The Foundation for Thought and Ethics, a prominent creationist group, has reversed a stated intention to submit instructional materials this year for use in Texas science classrooms. That decision, publicized on FTE's website, is very good news for supporters of sound science education and students in Texas public schools. On the other hand, it almost certainly is a huge disappointment for evolution deniers on the Texas State Board of Education. In 2009 those state board members succeeded in winning the adoption of controversial new science curriculum standards. They hoped the new standards would open the door to creationist arguments against evolution in classrooms across Texas. Read More

Texas State Board of Education members are already moving to politicize the adoption of new instructional materials for public school science classes in Texas this spring. E-mails obtained by the Texas Freedom Network on Wednesday through a request under the state's open records law make that pretty clear. In an e-mail exchange last November, for example, board Chair Gail Lowe, R-Lampasas, tells a correspondent about the kind of people she wants on teams that will review the proposed science materials: "(I)f you have other qualified colleagues or know of other conservatives with a strong background in biology, chemistry or physics, I would certainly love to see them apply as well." What does being conservative have to do with reviewing science instructional materials, Gail? Science students in Texas don't need materials vetted by people pushing political and personal agendas.  They simply need classroom materials based on 21st-century science that is backed by sound research and facts. Of course, what Lowe really means by "conservative" is "creationist." Two years ago Lowe and other evolution deniers on the state board seeded the new science curriculum standards with requirements that open the door to creationist arguments in classrooms. Now they want to…… Read More

Yesterday, TFN broke the news that a creationist organization had formally notified the State Board of Education of its intention to submit materials for the upcoming science adoption. And not just any creationist organization — the Foundation for Thought and Ethics (FTE) is the publisher of the infamous textbook Of Pandas and People that landed a school in Dover, PA in court for forcing religious ideas on students in science class. The resulting ruling (Kitzmiller v. Dover) was an epic smack-down from which the “intelligent design” movement has not yet recovered.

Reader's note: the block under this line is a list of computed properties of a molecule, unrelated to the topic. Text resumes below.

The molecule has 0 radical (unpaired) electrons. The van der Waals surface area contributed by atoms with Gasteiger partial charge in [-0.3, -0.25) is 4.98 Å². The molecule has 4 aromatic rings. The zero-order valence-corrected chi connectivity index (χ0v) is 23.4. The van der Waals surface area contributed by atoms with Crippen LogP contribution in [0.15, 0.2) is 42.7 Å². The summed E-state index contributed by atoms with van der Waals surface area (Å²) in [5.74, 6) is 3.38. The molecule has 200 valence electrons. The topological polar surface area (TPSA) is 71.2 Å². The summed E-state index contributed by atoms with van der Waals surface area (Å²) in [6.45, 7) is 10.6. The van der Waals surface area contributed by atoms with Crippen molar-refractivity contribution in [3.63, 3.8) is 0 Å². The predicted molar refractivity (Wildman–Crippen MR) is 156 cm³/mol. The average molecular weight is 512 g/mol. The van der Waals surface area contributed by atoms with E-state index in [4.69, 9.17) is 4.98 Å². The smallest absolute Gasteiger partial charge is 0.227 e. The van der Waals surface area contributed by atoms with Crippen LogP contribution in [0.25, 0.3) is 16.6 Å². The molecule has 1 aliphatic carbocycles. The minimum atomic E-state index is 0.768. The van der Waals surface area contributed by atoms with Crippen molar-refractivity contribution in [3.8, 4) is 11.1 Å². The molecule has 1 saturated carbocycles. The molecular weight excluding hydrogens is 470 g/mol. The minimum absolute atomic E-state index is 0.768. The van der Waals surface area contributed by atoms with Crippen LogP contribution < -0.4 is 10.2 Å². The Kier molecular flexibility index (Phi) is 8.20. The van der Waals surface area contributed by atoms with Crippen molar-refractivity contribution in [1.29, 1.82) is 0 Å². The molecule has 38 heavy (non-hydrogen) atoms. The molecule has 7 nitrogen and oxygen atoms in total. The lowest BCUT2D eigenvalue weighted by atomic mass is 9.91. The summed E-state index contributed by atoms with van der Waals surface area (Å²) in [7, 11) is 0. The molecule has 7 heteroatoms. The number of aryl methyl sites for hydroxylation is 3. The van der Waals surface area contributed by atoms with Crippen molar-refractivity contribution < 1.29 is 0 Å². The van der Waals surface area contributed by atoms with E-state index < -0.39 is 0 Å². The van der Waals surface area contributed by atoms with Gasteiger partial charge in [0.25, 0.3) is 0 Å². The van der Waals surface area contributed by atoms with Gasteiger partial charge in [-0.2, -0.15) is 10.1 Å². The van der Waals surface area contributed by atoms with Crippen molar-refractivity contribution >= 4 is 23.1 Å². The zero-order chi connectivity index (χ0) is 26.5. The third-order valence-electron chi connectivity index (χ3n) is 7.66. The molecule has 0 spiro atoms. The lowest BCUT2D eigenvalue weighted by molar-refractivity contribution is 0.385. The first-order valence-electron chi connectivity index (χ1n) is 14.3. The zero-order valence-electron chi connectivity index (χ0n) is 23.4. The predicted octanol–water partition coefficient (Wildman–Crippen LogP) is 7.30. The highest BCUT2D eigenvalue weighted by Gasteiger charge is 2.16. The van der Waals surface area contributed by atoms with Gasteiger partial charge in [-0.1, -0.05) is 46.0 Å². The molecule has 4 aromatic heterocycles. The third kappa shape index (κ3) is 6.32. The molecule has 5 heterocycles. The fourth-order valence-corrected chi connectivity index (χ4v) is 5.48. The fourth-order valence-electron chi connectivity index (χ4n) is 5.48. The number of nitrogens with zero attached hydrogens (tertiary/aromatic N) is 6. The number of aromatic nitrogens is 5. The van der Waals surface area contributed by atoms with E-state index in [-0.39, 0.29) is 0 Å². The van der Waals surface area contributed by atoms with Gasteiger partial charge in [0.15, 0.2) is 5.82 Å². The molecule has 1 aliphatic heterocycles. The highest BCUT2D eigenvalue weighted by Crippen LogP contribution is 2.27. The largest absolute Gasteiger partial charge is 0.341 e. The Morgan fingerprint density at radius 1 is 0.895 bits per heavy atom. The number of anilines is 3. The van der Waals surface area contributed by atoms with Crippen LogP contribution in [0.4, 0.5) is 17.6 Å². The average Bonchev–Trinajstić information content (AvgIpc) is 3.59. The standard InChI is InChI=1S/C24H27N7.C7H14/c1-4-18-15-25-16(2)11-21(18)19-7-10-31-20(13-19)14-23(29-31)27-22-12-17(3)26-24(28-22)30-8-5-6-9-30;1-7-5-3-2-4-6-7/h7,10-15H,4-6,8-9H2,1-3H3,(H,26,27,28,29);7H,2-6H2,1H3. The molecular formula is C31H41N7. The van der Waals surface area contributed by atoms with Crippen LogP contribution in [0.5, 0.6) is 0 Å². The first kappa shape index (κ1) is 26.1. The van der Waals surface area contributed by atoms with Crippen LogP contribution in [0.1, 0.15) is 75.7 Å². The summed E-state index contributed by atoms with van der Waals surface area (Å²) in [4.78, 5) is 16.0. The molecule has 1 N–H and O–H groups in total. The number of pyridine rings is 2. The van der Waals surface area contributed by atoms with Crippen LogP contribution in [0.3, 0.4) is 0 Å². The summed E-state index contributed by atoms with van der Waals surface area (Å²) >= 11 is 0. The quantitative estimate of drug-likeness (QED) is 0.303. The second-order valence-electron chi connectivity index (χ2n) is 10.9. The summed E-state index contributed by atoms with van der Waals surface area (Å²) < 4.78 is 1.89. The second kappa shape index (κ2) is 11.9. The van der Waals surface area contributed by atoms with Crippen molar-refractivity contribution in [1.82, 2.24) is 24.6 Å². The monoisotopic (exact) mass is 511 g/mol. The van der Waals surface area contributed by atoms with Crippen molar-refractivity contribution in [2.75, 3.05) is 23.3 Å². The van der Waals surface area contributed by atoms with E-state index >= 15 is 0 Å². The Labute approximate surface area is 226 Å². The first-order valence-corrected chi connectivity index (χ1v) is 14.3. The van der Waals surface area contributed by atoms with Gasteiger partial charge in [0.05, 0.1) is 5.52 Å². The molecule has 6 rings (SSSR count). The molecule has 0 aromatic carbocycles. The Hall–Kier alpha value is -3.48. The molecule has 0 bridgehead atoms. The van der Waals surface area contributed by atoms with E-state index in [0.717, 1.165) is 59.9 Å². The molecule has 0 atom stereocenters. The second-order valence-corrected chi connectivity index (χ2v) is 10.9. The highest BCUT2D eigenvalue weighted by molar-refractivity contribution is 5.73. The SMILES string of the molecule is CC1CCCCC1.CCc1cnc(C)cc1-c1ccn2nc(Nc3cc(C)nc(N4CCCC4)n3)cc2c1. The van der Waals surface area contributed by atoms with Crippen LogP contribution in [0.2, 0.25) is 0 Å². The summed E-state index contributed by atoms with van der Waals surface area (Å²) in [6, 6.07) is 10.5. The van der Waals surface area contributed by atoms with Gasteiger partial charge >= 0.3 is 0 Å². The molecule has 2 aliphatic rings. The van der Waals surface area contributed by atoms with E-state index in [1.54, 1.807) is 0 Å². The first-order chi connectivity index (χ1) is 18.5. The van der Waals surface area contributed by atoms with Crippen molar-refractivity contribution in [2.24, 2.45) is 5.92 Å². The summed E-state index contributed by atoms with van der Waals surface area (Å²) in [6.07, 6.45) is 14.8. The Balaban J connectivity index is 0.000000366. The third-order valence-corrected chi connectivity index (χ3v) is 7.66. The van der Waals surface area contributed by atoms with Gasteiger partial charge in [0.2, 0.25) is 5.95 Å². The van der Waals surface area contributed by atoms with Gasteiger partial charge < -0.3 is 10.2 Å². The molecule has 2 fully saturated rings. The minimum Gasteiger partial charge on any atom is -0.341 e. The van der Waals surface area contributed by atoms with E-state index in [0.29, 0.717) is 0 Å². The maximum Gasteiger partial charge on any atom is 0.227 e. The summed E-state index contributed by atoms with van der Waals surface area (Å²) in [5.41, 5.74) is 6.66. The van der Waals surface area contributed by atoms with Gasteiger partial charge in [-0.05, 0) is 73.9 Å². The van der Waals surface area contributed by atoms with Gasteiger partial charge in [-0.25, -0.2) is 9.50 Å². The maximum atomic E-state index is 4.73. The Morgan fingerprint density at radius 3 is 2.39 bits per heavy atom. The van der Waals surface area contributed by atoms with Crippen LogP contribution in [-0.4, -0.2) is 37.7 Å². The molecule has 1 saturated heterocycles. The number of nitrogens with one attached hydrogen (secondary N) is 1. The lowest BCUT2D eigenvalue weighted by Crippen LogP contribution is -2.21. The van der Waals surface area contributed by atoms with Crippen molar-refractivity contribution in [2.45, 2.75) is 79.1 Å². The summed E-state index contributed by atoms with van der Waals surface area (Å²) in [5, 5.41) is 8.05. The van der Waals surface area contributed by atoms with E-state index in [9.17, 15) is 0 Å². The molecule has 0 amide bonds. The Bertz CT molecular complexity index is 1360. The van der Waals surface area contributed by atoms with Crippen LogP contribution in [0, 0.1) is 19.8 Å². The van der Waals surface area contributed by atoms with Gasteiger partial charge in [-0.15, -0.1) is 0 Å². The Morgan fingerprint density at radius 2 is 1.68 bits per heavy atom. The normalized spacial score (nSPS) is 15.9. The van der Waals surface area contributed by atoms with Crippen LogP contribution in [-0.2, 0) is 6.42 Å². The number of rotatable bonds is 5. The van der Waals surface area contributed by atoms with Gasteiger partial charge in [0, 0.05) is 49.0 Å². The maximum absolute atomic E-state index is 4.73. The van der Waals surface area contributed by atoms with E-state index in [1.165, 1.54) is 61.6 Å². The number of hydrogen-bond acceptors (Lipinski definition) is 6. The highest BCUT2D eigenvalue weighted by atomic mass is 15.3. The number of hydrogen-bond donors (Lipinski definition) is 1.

Our friends at the National Center for Science Education (NCSE) have passed along some helpful background on FTE’s involvement in that landmark case. So here’s some homework for science-defenders in Texas:

Critique: “Of Pandas and People”

FTE Seeks to Intervene in Dover

Over for FTE in Dover

FTE InterventionRead More

Breaking news from today's State Board of Education meeting. The long and short of it -- the war on science is officially back on in Texas. See TFN's press statement for the basics. And watch TFN Insider for more in the days to come. CREATIONIST GROUP PUSHES ANTI-EVOLUTION MATERIALS IN TEXAS SCIENCE CLASSES Texas SBOE Asked To Consider Materials from Fringe Anti-Science Group FOR IMMEDIATE RELEASE January 20, 2011 In a move that should not surprise anyone, a well-known creationist/“intelligent design” group appeared on a list of publishers that have indicated an intent to submit science curriculum materials for approval by the Texas State Board of Education (SBOE) later this spring. The formal inclusion of this creationist group means Texas will once again be ground zero for creationist attacks on 21st-century science, TFN President Kathy Miller said. “In 2009 the State Board of Education approved new science curriculum standards that opened the door to creationist materials in Texas classrooms. Today we saw that one prominent creationist group intends to walk through that door,” Miller said. “Getting their materials in public schools has long been a top priority for creationists, and it’s clear that they intend to make Texas their flagship. Read More